- Borrow & Request
- Meet & Study Here
- Tech & Print
Brewers learn their craft from their families and mentors, at universities and clubs, through certificate programs, professional guilds, professional associations, publications and newsletters, through home brewing or apprenticeships.
"Brewing Schools, institutions of higher learning that offer programs designed specifically for aspiring brewing professionals. They provide formal practical and theoretical training in those branches of science and engineering that are relevant for beer making on a commercial scale in a modern brewery. People have brewed for at least 8,000 years, but brewing schools, perhaps surprisingly, are a phenomenon of only the past 150 years. Before that time, brewers essentially learned their craft by doing it and were often taught by family members."
OSU Food Science and Technology Fermentation Sciences: the Fermentation Science program, one of just a handful in the nation, is a “hands-on” applied science addressing the use of microorganisms as processing agents in the production of wine and beer, as well as a variety of other fermented foods such as cheese, yogurt, soy sauce, pickles, breads and fermented vegetables.
UC Davis Food Science and Technology Brewing: the primary research focus at UC Davis reflects the changing needs of the brewing industry (and related industries. The specializations cover issues of real pertinence to maltsters and brewers and primarily focus on quality of product from both industries.
The Brewers Association maintains a list of brewing education programs, including Pro Brewing Schools, 4-Year Degree Programs, Associates & Diplomas, and Certificate Programs. Craftbeer.com (a section of the BA) also has a list of online and in person beer schools.
Siebel Institute of Technology is North America’s oldest brewing school and was founded in Chicago as John E. Siebel’s Chemical Laboratory by John Ewald Siebel in 1868.
Wahl-Henius Institute of Fermentology is a brewing research laboratory and school in Chicago that operated between 1886 and 1921.
Read more and find links to U.S. and international brewing schools on Folz Roland's article The Oxford Companion to Beer definition of brewing schools on the Beer and Brewing site.
The Brewers Association (BA) is a not-for-profit trade association for brewers. More than 5,400 U.S. brewery members and 46,000 members of the American Homebrewers Association are joined by members of the allied trade, beer wholesalers, retailers, individuals, and associate members. Because it is a membership organization, there are sections of the web site that is for members only; I've only included information that is freely available.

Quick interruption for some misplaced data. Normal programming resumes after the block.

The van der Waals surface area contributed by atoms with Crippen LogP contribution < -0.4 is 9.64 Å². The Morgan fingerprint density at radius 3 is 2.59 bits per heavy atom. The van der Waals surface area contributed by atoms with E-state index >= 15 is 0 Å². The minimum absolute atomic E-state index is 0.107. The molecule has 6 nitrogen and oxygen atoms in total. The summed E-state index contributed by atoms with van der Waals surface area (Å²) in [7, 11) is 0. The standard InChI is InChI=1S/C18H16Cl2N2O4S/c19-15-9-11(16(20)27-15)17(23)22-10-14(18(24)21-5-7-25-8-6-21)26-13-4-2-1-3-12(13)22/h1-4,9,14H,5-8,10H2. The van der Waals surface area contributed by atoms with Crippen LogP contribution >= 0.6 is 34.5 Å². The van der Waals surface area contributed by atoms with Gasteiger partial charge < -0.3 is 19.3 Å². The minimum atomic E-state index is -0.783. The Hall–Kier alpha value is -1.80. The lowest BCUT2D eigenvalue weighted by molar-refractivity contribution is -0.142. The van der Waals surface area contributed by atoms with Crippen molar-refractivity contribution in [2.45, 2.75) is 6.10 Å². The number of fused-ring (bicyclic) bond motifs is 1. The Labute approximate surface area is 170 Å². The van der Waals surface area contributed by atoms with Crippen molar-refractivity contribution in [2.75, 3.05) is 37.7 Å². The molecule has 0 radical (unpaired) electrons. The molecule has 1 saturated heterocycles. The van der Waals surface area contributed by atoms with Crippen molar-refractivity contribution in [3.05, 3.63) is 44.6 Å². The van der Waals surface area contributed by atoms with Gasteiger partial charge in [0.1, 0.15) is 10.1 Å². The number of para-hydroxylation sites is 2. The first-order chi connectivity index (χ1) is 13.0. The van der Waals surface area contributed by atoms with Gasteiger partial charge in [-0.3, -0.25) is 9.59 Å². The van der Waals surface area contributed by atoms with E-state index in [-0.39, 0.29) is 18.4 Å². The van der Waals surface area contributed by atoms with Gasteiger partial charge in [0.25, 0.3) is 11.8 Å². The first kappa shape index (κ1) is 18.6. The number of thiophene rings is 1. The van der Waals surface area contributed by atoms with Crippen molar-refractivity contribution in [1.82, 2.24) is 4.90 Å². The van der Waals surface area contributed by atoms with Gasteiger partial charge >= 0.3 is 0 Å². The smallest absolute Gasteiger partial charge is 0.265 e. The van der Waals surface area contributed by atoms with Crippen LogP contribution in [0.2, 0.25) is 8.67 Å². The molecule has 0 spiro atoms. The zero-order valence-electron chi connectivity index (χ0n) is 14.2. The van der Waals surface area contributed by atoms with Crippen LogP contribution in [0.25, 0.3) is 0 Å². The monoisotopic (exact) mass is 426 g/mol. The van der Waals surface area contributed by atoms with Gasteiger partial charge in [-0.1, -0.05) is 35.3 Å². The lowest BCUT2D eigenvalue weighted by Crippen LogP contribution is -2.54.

The American Society of Brewing Chemists was founded in 1934 to improve and bring uniformity to the brewing industry on a technical level. Today, ASBC is comprised of individual and corporate members worldwide representing breweries of all sizes, the allied industries that supply the brewing industry, academic researchers, government agencies, and organizations associated with regulation of the brewing industry.
The Master Brewers Association of the Americas was formed in 1887 to promote, advance, and improve the professional interest of brew and malt house production and technical personnel. Today, there are more than 4,000 members in 25 different districts from more than 50 countries throughout the world. It is a global community working to advance the brewing, fermentation, and allied industries by advocating the exchange of knowledge; creating, assembling, interpreting, and disseminating credible and beneficial information; developing world-class education offerings; and providing valuable personal and professional development opportunities. They are a non-profit organization.
The Beer Institute is a national trade association for the American brewing industry, representing both large and small brewers, as well as importers and industry suppliers. The organization was founded in 1862 as the U.S. Brewers Association and reorganized as the Beer Institute in 1986. They represent the beer industry before Congress, state legislatures, and public forums across the country, focusing on public policy, community involvement, and personal responsibility. Like the Brewers Association, this is a membership organization and there are sections of the web site that is for members only; I've only included information that is freely available.
The National Beer Wholesalers Association provides leadership to the independent beer distribution industry; advocates before government and the public; encourages the responsible consumption of alcohol; and provides programs, services, and data.
What about brewers associations outside the United States?